Wednesday, 20 January 2010

Ecuador December 23, 2009

December 23, 2009
Sachatamia - Mashpi - La Mitad del Mundo - Quito


We had set our alarm for 04:30h and were downstairs for breakfast at 05:00h, our suitcases already packed. Breakfast was similar to our first morning at Sachatamia except that we had an omelette instead of fried eggs.
By 05:50h we were underway and encountered a herd of cows being escorted along the main highway. It had been clear when we awoke but clouds had moved in when we left the lodge.
We headed towards Mashpi Forest travelling through Santa Elena, Tulipe (where an ancient culture predated the Incas), Gualea Cruz, Gualea (the oldest village in NW Ecuador) and Pacto. Then we turned onto a gravel road.
Along the way we saw a Swallow Tanager perched in a tree near an area where a fire had recently burned due to the extremely dry conditions which had existed for some time.
At the pass we left the van and birded for quite a while, seeing a nice variety of species, with a great look at a rare and unexpected Black Solitaire. Alejandro’s main target was Indigo Flowerpiercer, a species he has located in this area previously, but despite an intensive effort we came up empty. Numerous Ornate Flycatchers were delightful companions.
Our box lunch contained breaded pork chop, pasta salad and canned peaches and a tetra pack of juice.
The weather had been mostly good with only sporadic patches of cloud rolling in. There was a brief period of misty drizzle.
We walked for a short distance after lunch and then climbed back into the van to retrace our steps back to the highway. By 14:35h we were heading for the monument at La Mitad del Mundo under steady rain. Around 15:30h we passed into the western range of the Andes and the climatic change was dramatic. Suddenly the landscape was semi-desert.
It was fun to stop at the middle of the world where the equator is marked on the ground. There are all kinds of monuments here and a church where couples can be married with one party in the northern hemisphere, the other in the southern hemisphere. Miriam and I had Alejandro take a picture of us, binoculars raised, each birding in a different hemisphere.
We did a quick tour of the area which is filled with restaurants and souvenir shops, bought a couple of postcards and then headed for Quito.
Traffic in Quito is insane! It would be a brave person who would rent a car at the airport and attempt to navigate the streets of Quito. It seems that when drivers need to make a turn they just cross their fingers, perhaps even close their eyes and go for it! Thank goodness for the steady hand of Augusto at the wheel.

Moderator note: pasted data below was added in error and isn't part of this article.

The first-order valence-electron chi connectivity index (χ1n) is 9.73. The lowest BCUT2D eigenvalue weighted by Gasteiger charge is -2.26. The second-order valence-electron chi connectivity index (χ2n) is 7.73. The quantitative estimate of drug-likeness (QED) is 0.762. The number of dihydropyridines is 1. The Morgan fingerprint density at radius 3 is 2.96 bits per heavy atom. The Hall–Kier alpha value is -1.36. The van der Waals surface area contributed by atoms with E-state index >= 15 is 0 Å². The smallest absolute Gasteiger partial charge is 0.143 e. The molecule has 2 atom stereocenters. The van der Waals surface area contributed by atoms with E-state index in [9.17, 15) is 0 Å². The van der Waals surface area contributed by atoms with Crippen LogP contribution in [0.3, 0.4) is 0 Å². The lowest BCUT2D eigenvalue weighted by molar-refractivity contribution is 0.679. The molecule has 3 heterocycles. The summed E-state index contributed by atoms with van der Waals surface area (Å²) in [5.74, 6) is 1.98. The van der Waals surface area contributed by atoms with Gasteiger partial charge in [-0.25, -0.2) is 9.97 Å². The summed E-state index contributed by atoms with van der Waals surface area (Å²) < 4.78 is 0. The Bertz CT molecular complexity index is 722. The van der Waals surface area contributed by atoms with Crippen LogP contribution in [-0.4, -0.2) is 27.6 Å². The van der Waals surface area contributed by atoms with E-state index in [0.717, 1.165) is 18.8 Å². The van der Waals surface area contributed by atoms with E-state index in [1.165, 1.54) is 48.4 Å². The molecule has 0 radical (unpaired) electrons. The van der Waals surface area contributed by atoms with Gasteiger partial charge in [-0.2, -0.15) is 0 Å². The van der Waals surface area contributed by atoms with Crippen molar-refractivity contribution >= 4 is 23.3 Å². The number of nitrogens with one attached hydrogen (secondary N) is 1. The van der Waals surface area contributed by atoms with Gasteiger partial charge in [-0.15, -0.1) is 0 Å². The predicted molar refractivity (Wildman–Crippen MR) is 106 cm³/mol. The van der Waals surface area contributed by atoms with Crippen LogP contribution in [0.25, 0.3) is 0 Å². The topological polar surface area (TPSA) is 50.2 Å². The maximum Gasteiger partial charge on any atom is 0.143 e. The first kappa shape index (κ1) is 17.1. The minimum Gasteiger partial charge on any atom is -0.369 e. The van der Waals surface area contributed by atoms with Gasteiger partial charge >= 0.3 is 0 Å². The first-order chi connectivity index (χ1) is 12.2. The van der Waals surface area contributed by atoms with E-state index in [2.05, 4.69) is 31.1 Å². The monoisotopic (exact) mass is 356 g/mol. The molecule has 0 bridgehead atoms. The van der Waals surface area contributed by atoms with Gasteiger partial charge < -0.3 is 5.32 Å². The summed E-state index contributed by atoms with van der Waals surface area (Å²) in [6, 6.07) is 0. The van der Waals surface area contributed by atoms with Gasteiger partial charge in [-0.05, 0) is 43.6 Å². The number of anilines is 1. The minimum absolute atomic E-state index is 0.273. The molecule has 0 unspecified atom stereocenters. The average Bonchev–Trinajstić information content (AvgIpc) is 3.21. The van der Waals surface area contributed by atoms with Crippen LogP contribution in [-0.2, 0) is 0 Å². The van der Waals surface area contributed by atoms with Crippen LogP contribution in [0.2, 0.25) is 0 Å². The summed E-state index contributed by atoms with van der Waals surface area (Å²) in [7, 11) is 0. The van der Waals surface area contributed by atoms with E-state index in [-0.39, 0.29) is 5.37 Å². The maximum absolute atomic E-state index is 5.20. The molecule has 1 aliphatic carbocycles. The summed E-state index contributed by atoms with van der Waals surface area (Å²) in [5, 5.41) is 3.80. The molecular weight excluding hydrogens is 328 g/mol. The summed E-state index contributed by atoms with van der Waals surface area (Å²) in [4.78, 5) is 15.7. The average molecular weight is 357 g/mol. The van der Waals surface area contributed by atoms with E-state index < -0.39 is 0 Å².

We were deposited back at the Sebastian Hotel at about 17:30h and it almost felt like coming home! Miriam ran a bath and soaked for a while, we did a little laundry and relaxed until after 19:00h when we went down for dinner.
As previously, dinner was pedestrian in quality. We shared miniature corn tortillas filled with guacamole and choco beans. I chose chicken and rice with sauteed onions, bell peppers and peas. Miriam’s choice was tagliatelle with zucchini in a sauce served on a spinach pasta.
We each had a glass of the house red wine.
Returning to the room we watched television for a while and were fast asleep in bed before 22:00h.

All species December 23 - Dark-backed Wood Quail (heard), Turkey Vulture, Black Vulture, American Kestrel, Hook-billed Kite, Black-chested Buzzard-Eagle, Roadside Hawk, Common Pigeon, Band-tailed Pigeon, Plumbeous Pigeon, Ruddy Pigeon, Eared Dove, White-tipped Dove, Maroon-tailed Parakeet, Smooth-billed Ani, Green Violetear, Rufous-tailed Hummingbird, Speckled Hummingbird, Booted Racket-tail, Violet-tailed Sylph, Crimson-rumped Toucanet, Toucan Barbet, Smoky-brown Woodpecker, Barred Becard, Black-and-White Becard, Orange-breasted Fruiteater, White-tailed Tyrannulet, Bronze-olive Pygmy Tyrant, Streak-necked Flycatcher, Ornate Flycatcher, Scale-crested Pygmy Tyrant (heard), Smoke-coloured Pewee, Rusty-margined Flycatcher, Golden-crowned Flycatcher, Tropical Kingbird, Slaty Antwren, Dot-winged Antwren, Narino Tapaculo (heard), Pacific Hornero, Red-faced Spinetail, Pacific Tuftedcheek, Scaly-throated Foliage-gleaner, Lineated Foliage-gleaner (heard), Uniform Treehunter (heard), Montane Woodcreeper, Brown-capped Vireo, Blue-and-white Swallow, Sepia-brown Wren, Southern House Wren, Grey-breasted Wood Wren, Southern Nightingale- Wren (heard), Swainson’s Thrush, Black Solitaire, Great Thrush, Orange-bellied Euphonia, Tropical Parula, Slate-throated Whitestart, Choco Warbler (heard), Three-striped Warbler, Shiny Cowbird, Rufous-collared Sparrow, Tricoloured Brush Finch, White-lined Tanager, Lemon-rumped Tanager, Blue-grey Tanager, Blue-winged Mountain Tanager, Black-chinned Mountain Tanager, Glistening-green Tanager, Golden Tanager, Flame-faced Tanager, Golden-naped Tanager, Beryl-spangled Tanager, Swallow Tanager, Yellow-bellied Seedeater, Dusky Bush Tanager.

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